New Generation Of Weapons Detectors Short-Stops Terrorism
The biggest physical threat to the world today isn't the big stuff - a nuclear strike or world war - as much as the hard-to-detect activities of terrorists and rogue nations. To guard against them, the world needs new technologies to track them. So America's national labs, which did so much to help track the Soviet Union's massive weapons production, are now miniaturizing their detection systems to deal with a changed world.
Iraq is one example of what America's post-cold-war scientists are up against. After losing its war against the West in the early 1990s, Iraq was forced to open its nuclear facilities to international inspection teams. The teams wanted to find out if the nation's nuclear program involved nuclear weapons. But when they found suspicious materials, they often had to be shipped out of the country and tested - a process that took several weeks.
In response, scientists at the Los Alamos National Laboratory in New Mexico built a 100-pound detection unit that fits in a suitcase. Using a highly reactive chemical on a small amount of uranium, it allows a sample to be fed into a small detection device called a mass spectrometer. The mass spectrometer can pick out the highly enriched variety of uranium that would be used in bombmaking. Instead of weeks of waiting, an inspection team equipped with the unit could have its results in half an hour.
Gamma rays are another telltale sign of nuclear activity. Scientists at Los Alamos are working on a portable detector, called a cadmium-zinc-telluride detector, that works at room temperatures. It's not as good as other detectors, but those require special liquid-nitrogen cooling that makes them harder to handle in the field. The real breakthrough, though, has come in shrinking the size of the analyzer connected to the detector.
Formerly the size of a desktop computer, it now can be worn on a belt, says Victor Gavron, who heads the lab's Safeguards Science and Technology Group. Just as important, the analyzer uses an easy-to-understand computer interface. That way, each machine doesn't require a skilled technician. A technically minded customs officer can use the system in an airport.
Nuclear terrorism is not the only threat. In preparation for the war with Iraq, the US asked for a portable system for detecting signs of biological warfare. The lab built a unit in two weeks, but the war was over before the system could be used.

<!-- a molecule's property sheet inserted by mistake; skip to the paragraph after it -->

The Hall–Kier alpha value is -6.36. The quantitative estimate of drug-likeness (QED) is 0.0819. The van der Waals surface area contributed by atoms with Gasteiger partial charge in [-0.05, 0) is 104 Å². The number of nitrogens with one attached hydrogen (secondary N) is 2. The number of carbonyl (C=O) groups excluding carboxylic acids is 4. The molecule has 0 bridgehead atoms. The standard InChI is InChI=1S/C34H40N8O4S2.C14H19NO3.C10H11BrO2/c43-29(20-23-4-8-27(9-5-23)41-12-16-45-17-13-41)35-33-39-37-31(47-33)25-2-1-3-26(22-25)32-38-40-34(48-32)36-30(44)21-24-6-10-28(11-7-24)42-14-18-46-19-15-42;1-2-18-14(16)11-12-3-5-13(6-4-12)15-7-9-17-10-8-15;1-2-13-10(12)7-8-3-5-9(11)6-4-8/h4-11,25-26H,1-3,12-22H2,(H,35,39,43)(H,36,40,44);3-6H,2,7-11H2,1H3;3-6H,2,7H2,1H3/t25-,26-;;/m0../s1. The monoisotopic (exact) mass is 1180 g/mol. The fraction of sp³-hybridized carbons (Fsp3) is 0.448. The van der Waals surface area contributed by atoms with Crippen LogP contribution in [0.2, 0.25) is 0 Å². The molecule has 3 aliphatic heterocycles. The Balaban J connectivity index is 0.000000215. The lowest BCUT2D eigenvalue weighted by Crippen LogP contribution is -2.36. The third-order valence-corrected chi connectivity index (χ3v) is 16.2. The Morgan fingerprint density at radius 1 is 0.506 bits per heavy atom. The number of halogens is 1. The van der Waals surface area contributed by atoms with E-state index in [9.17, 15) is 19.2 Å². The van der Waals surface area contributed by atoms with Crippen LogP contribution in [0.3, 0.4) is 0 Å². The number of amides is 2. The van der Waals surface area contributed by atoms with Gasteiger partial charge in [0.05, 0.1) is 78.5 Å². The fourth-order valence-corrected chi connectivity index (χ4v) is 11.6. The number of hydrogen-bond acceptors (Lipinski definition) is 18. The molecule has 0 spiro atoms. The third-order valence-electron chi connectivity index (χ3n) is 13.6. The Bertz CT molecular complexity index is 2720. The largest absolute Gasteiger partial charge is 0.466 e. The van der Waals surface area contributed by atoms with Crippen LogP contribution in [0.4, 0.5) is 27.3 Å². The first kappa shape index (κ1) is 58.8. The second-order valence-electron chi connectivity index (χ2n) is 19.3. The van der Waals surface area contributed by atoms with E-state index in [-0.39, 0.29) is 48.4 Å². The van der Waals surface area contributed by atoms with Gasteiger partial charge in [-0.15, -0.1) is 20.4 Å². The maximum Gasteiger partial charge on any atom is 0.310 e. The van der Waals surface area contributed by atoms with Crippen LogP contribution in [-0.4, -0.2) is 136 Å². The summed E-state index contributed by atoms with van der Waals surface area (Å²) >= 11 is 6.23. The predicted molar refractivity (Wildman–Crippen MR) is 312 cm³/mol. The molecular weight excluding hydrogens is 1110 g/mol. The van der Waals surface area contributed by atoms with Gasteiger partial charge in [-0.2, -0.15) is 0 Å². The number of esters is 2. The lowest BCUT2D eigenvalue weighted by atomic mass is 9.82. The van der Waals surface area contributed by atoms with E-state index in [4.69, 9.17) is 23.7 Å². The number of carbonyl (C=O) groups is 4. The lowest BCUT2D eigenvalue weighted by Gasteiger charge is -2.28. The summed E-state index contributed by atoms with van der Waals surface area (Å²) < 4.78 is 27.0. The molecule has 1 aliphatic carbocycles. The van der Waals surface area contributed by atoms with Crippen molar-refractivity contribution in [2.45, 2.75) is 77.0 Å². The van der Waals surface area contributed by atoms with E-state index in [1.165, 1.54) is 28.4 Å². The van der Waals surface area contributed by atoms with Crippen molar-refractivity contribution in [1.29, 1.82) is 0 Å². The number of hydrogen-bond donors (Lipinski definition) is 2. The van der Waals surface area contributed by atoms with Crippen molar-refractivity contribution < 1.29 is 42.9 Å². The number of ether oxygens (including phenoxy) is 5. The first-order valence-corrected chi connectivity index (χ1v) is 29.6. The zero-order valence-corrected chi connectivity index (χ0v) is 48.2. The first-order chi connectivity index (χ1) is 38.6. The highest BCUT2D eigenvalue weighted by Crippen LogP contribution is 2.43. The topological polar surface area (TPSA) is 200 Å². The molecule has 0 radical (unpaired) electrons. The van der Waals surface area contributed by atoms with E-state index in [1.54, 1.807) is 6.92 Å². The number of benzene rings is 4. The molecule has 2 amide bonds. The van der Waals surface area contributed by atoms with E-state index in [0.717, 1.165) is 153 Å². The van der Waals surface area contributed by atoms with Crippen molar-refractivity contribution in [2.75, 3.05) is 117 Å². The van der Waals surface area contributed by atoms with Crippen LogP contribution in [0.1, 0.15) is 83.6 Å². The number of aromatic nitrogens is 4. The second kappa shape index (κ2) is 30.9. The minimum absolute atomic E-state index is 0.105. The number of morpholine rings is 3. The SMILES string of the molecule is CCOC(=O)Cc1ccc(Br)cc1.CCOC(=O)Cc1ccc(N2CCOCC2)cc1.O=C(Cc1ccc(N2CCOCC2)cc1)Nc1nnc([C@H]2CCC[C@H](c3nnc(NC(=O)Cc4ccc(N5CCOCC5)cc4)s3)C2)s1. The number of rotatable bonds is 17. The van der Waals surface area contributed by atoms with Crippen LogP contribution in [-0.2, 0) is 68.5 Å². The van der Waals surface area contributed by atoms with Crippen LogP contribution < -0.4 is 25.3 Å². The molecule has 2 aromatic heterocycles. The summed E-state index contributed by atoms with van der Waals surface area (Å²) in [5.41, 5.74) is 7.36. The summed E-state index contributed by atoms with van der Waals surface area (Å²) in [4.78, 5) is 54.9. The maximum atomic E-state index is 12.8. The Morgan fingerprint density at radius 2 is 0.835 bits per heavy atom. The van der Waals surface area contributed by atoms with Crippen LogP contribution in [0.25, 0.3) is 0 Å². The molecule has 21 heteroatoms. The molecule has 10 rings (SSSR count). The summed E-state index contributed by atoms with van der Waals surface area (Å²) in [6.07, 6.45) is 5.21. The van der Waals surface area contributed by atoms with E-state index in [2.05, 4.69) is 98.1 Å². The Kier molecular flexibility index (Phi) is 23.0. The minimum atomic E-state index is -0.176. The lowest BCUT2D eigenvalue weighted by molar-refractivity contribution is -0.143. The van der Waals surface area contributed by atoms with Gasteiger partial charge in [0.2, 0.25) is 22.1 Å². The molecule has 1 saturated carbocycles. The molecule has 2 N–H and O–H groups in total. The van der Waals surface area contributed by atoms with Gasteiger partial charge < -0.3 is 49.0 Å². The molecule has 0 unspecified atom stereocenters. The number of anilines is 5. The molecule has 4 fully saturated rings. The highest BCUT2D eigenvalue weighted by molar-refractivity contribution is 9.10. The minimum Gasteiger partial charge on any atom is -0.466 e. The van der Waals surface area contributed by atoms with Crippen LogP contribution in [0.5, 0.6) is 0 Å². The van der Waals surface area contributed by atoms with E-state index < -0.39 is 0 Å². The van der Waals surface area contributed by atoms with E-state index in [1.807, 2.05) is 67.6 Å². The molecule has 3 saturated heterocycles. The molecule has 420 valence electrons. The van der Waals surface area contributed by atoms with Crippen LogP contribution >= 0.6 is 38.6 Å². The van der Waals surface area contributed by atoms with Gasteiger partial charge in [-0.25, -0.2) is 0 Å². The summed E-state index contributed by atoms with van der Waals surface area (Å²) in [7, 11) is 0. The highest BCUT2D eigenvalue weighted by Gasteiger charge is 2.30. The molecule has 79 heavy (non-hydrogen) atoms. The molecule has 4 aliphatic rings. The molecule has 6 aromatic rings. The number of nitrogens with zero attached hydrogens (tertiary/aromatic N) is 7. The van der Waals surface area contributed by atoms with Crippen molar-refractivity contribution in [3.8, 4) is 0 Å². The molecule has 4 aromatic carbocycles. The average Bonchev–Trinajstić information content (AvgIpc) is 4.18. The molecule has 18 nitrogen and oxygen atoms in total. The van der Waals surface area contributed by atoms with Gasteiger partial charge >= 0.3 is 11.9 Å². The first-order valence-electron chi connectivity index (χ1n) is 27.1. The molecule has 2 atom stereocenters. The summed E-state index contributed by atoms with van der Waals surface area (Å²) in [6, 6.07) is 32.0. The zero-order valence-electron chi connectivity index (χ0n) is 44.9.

The system weighed 300 pounds and was the size of a filing cabinet. Los Alamos, along with a private company, is working to get the system down to a size that can be carried under one's arm. The US Army has ordered 150 units and is due to receive three prototypes in July.
Remember last year's terrorist gas attack in Tokyo's subway? The Los Alamos lab is working on a laser system that could detect the presence of airborne chemical agents and identify them at a distance. The system might not have been able to warn bystanders near where the gas was released in Tokyo's subway, but it could have alerted people more distant from the source.
The technology is mature and "we expect it to be deployed," says Terry Hawkins, Los Alamos's deputy director of nonproliferation and international security. But he is mum on who will deploy it or where.
The simple pipe-bombs of the Unabomber represent a tougher challenge. Scientists at Los Alamos built a prototype that could detect small amounts of nitrogen in luggage. Unfortunately, it couldn't distinguish between the nitrogen in high explosives and the nitrogen in nylon.
So the search continues for tools that can effectively counter the small but still dangerous threats of the post-cold-war world.
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